food allergy labeling, gluten-free, organic certification, cochineal extract, carmine, misbranding, unfair competition, food safety regulations, Fifth Amendment
The start of 2009 found the nation transitioning to a new presidential administration, speculating on the impact new appointees to the executive branch may have on regulatory priorities and monitoring a bill' making its way through Congress that seeks a substantial overhaul of the food regulatory system. This version of the Food Law Update will analyze two major developments in food allergy labeling: finalization of rules requiring the labeling of Cochineal extract/ carmine and an analysis of the proposed "gluten-free" product labels. The update next discusses the execution of an equivalency agreement between the United States and Canada with respect to organic certification. Both countries expect this agreement to facilitate further development of the organic industry in their respective nations. Finally, this update profiles four important cases decided during the first six months of 2009. The first two cases involve allegations of misbranding. The third case resolves a preemption issue centered on the role of state unfair competition claims as secondary enforcement models for the national organic program. The final case addresses another constitutional element-the intersection of food safety regulations with the takings clause of the Fifth Amendment.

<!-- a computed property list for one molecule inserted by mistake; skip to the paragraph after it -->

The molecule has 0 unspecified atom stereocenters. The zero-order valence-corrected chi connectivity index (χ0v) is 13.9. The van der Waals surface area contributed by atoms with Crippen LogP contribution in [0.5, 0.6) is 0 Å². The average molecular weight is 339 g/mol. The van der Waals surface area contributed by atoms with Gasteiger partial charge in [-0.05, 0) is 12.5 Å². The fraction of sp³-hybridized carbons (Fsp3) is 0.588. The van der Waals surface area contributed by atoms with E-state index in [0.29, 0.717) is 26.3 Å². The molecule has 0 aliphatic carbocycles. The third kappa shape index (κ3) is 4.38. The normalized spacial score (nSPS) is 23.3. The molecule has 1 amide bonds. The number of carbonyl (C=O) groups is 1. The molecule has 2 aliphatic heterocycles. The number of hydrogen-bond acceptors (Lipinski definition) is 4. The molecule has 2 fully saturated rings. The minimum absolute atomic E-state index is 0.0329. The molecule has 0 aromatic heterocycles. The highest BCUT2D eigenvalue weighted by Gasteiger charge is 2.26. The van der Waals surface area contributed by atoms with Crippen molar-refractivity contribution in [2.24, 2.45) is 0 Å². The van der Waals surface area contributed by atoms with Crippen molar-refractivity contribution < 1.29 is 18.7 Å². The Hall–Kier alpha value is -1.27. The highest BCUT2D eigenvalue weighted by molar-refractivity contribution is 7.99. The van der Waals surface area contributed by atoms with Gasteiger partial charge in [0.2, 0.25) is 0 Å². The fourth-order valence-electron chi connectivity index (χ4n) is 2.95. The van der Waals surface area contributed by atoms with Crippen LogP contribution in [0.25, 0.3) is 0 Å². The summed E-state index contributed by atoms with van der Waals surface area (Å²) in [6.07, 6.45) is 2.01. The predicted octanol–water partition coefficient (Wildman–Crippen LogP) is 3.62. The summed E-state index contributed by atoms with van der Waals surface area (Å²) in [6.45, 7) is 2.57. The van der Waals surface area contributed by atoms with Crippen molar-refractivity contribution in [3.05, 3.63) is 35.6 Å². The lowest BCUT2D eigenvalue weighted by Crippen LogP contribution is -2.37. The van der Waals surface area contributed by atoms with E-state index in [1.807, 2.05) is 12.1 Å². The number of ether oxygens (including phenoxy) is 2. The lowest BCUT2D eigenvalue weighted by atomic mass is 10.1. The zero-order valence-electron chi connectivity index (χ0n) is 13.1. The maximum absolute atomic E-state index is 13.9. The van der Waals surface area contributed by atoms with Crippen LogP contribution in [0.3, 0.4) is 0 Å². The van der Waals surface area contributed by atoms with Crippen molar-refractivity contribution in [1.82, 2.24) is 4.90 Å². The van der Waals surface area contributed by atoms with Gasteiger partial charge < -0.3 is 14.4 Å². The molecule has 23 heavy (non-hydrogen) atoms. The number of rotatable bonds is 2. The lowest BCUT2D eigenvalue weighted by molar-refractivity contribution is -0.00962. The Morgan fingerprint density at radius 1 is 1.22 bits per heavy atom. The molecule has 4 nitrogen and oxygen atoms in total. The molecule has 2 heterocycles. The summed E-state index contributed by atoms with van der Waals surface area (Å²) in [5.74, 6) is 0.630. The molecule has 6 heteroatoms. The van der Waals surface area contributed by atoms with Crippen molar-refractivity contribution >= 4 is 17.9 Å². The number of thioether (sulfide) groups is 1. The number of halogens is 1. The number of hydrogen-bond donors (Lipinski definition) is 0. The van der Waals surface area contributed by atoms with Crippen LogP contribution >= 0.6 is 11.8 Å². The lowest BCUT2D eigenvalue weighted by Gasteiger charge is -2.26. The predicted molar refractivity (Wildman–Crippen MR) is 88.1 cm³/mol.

Endres, A. B., & Tarr, M. N. (2021). United States Food Law Update: Food Allergy Labels, Reaching Organic Equivalence, Misbranding Litigation and Regulatory Takings. Journal of Food Law & Policy, 5(2). Retrieved from https://scholarworks.uark.edu/jflp/vol5/iss2/6